Friday involved working in a different arena than usual — the sales floor. It’s a wonderful time to be up close and personal with the customer and lend my technical know-how. Yet, I am not used to being on my feet or running around for 8 hours at a time. So. At the conclusion of the day, I wanted nothing more than to sit.
However, I couldn’t go home to comfort for several more hours. I was at the mall, killing time before a book club meeting. I ran a few errands (while my legs squawked at the mistreatment) before at last walking through the doors of my most beloved store: Barnes & Noble. Yet, before I could succumb fully to a chair and reading material, I first had to check out all the new literary delights.
My pilgrimage ended at the magazine section where I hoped to find something suitable for spending the remaining hour. I glanced at the entertainment glossies, then the women’s interests section, and finally lifestyle. My eye happened upon Writer’s Digest, the print friend to a favorite website of mine (www.writersdigest.com) and my chief supplier for writing prompts. I had never, however, actually looked through one of their magazines.
I picked up the copy and settled in at a table. I noticed, though, that I hesitated before flipping back the cover. I think a subliminal fear was staying my hand: What if I don’t enjoy this magazine? Will that mean that I’ve lost my love for the craft? Or, will that mean that I never had it in the first place? Or maybe that I’m too lazy/dispassionate to pursue it?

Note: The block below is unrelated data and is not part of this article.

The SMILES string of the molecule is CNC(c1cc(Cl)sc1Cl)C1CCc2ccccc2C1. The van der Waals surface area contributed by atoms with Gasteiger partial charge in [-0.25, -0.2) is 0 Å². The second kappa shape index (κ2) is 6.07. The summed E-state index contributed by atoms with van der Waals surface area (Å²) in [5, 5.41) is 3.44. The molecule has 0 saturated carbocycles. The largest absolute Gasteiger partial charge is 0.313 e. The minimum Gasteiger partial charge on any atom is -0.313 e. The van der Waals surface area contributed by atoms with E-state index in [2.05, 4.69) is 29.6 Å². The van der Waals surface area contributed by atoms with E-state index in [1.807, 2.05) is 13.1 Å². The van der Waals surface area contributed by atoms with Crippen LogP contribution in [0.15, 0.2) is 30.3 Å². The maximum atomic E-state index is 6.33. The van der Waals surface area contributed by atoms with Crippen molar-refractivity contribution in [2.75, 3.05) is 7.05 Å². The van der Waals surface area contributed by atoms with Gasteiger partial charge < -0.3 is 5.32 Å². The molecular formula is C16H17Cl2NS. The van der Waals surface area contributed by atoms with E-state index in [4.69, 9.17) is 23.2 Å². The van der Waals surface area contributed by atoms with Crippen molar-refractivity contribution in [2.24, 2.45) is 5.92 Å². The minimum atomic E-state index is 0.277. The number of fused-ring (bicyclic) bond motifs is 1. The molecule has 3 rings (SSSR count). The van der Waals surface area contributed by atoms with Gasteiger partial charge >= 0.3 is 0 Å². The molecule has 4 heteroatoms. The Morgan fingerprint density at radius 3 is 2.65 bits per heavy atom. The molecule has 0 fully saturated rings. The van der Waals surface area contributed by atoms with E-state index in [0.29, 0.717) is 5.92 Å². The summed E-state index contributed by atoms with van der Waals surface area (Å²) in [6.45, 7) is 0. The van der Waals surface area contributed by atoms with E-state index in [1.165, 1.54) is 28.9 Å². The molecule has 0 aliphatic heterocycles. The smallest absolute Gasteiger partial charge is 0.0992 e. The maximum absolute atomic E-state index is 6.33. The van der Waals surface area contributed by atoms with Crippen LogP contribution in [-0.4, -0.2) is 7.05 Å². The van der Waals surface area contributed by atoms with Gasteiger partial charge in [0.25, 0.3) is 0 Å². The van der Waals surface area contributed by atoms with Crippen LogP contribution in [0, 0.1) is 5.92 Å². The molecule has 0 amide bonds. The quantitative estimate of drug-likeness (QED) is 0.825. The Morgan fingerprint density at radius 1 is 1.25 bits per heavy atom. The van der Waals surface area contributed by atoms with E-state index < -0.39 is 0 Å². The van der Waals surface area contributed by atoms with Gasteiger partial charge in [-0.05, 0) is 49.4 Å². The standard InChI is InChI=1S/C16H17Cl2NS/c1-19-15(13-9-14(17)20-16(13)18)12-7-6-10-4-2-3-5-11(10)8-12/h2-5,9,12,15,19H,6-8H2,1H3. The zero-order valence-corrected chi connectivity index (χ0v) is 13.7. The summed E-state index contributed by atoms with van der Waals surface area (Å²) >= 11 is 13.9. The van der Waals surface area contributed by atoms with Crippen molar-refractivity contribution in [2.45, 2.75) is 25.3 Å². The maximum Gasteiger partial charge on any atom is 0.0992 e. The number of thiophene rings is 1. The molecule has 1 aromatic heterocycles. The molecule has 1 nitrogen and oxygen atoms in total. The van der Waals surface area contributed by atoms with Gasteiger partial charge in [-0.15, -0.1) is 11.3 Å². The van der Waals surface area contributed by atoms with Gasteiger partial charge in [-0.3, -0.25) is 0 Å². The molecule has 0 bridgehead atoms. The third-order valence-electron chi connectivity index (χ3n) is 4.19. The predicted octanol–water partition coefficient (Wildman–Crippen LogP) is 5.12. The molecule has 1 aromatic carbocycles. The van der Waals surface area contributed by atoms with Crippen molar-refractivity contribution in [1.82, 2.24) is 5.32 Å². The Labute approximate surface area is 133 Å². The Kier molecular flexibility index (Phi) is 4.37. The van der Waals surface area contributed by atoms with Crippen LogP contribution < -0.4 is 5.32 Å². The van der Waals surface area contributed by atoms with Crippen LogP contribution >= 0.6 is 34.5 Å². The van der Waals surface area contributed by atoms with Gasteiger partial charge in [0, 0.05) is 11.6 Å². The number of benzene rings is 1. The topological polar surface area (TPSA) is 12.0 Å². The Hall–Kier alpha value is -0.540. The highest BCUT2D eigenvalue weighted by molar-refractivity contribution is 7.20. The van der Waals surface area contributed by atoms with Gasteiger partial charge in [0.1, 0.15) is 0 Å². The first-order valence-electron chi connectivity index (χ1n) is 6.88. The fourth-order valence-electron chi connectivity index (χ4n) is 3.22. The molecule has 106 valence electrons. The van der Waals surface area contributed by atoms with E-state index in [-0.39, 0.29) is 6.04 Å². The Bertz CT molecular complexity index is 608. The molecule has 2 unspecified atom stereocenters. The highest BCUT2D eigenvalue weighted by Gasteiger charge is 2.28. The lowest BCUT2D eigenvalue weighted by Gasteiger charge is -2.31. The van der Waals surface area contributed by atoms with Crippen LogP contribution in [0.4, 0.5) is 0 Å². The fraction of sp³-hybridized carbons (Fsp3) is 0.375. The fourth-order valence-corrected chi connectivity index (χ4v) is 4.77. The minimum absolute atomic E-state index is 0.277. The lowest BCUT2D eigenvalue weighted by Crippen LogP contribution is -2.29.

It was only after I closed the back cover and replaced the magazine that I realized I had been afraid in the first place. How did I know? Because I was left feeling elated and a bit relieved, like I had been holding my breath and had at last exhaled.
I had devoured the magazine, eagerly reading the articles and taking mental notes of what I wanted to try or apply. I’d forgotten the browsing people around me, intent only on the writers and their stories of rejection and success. I wanted more than ever to do what they did, and in my mind’s eye I saw myself typing furiously away in front of a window shot through with sunbeams. I pictured what my agent would look like and how I would respond to my editor’s suggestions. I was living the dream, but it wasn’t these writer’s dreams — it was my dream.
I want this. It is my vision, my passion. And while, like any activity that requires effort to get going, it can be daunting or even difficult to begin, once I slip beneath the waters of imagination, I swim like a fish, completely and naturally in my element.
Perhaps–in keeping with the metaphor–the fish does not always feel an overwhelming enthusiasm for his swimming, but there is no question that it is for what he is designed, and if he were ever to lose the ability, he would surely miss it. I, too, would miss writing if ever it was taken away from me, and by that very realization, I know that it is my passion!